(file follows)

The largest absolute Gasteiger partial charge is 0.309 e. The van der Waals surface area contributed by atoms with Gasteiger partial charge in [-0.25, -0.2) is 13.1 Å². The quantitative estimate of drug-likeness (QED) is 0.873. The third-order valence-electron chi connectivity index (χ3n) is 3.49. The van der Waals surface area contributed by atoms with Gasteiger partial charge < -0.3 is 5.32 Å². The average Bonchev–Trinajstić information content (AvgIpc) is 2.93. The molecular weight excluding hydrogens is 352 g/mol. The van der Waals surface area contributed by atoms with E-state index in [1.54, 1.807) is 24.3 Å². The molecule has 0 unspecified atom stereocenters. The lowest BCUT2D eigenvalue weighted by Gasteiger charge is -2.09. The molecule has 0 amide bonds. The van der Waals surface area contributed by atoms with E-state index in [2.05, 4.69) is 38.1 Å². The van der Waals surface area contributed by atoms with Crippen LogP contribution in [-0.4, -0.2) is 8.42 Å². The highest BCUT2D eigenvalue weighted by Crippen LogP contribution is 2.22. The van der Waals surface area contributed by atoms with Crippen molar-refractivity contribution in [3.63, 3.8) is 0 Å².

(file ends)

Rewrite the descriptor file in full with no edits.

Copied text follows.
The largest absolute Gasteiger partial charge is 0.309 e. The van der Waals surface area contributed by atoms with Gasteiger partial charge in [-0.25, -0.2) is 13.1 Å². The quantitative estimate of drug-likeness (QED) is 0.873. The third-order valence-electron chi connectivity index (χ3n) is 3.49. The van der Waals surface area contributed by atoms with Gasteiger partial charge < -0.3 is 5.32 Å². The average Bonchev–Trinajstić information content (AvgIpc) is 2.93. The molecular weight excluding hydrogens is 352 g/mol. The van der Waals surface area contributed by atoms with E-state index in [1.54, 1.807) is 24.3 Å². The molecule has 0 unspecified atom stereocenters. The lowest BCUT2D eigenvalue weighted by Gasteiger charge is -2.09. The molecule has 0 amide bonds. The van der Waals surface area contributed by atoms with E-state index in [2.05, 4.69) is 38.1 Å². The van der Waals surface area contributed by atoms with Crippen LogP contribution in [-0.4, -0.2) is 8.42 Å². The highest BCUT2D eigenvalue weighted by Crippen LogP contribution is 2.22. The van der Waals surface area contributed by atoms with Crippen molar-refractivity contribution in [3.63, 3.8) is 0 Å².